Art from the Streets is back and bigger than before. The upcoming show features art work from Austin's homeless and at-risk community. Each piece is making a difference in more than one way.
"We have everything," said Kelley Worden, the director of Art from the Streets as volunteers sorted artwork.
The work is a labor of love and comes from the heart and the streets.
"At risk homeless artists can come in and paint and create," she said. "It's a therapy piece for many of our artists it gives them quiet space and positive human interaction."
Larry Williams is one of the artists. At 66 he's back on his feet for now. Five years ago he was homeless. A shocking situation he never expected and no one does.
"I lived in my car before I found the ARCH and I wouldn't recommend that for anyone," said Williams.
Then, he found Art from the Streets.
"I just kept coming and coming and eventually in a rapid kind of way it started to change my life seriously it started to change my life," said Williams.
All of Larry's art and what's being sorted will be for sale. The art starts at $20 per piece and goes up from there.
"There's a pay day and we pay the artists and we see that affirmation for financial reason but personal affirmation," said Worden.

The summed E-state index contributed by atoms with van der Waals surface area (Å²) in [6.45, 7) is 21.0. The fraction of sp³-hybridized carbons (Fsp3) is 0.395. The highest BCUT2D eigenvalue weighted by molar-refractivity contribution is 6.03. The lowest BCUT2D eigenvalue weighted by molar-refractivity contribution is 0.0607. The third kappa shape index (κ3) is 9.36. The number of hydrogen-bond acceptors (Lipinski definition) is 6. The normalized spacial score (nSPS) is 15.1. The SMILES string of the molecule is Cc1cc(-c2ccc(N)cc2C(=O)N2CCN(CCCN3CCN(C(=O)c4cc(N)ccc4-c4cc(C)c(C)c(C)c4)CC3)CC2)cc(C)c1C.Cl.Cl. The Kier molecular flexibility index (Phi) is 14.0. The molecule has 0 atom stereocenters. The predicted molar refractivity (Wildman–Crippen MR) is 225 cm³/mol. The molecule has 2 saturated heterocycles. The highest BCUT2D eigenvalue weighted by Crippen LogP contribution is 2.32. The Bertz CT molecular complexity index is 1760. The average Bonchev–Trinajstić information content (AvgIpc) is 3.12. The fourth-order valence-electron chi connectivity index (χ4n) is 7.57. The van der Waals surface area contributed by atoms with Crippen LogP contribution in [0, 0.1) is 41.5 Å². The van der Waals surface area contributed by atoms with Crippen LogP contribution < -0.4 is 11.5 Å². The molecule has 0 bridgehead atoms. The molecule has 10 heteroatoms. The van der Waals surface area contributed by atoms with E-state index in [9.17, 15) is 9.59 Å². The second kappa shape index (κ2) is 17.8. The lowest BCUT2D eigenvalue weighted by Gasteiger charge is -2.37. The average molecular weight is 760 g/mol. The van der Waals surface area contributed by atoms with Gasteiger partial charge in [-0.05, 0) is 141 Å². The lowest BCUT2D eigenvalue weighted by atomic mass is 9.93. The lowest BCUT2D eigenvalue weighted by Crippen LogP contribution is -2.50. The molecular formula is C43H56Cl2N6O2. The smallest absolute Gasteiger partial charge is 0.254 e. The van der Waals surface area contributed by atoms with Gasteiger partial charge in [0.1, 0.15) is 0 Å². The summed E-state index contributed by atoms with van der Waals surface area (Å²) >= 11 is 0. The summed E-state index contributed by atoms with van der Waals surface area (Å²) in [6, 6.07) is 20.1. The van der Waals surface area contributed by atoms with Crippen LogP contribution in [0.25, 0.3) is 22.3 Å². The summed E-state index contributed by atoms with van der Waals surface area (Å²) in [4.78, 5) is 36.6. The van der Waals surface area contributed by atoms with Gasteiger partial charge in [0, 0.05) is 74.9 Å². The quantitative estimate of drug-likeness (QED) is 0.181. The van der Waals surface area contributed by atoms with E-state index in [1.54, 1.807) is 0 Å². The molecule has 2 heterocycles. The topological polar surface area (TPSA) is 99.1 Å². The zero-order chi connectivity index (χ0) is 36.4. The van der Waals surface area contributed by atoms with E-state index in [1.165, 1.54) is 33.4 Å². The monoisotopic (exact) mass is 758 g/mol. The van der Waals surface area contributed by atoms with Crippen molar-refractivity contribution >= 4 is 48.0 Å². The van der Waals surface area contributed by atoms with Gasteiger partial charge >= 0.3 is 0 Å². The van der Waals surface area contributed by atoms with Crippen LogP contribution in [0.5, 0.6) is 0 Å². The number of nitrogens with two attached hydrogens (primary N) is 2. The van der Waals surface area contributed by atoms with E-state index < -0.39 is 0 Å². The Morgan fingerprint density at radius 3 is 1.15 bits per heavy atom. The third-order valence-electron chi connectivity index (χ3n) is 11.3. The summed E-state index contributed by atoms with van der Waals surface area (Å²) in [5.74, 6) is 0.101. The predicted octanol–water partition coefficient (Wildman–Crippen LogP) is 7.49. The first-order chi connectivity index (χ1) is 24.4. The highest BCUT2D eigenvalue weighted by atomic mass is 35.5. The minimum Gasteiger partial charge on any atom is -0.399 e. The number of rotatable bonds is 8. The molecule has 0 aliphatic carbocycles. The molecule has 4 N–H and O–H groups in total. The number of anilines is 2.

"I was totally shocked. I had not put that kind of value to me doing anything positive like that in a long time," said Williams of his first paycheck.
Williams advocates for his fellow artists.
"I'm really glad when they take pieces home. It doesn't matter who the artist is just take something home with you," said Williams.
About half of the artists are homeless and the others are still at-risk like Larry.
"Some of the barriers are depersonalization, transportation, food, shelter all of those kinds of things you don't take them for granted anymore," said Williams. He's forever grateful for the program and knows art helped him in a big way.
The show is December 5th and 6th at the Austin Convention Center from 11 a.m. to 5 p.m. There is a suggested $8 donation at the door which helps to cover program costs and ensures the proceeds from the sale go back to the artists.
Last year the non-profit sold $120,000 in artwork and this year they hope to sell $150,000.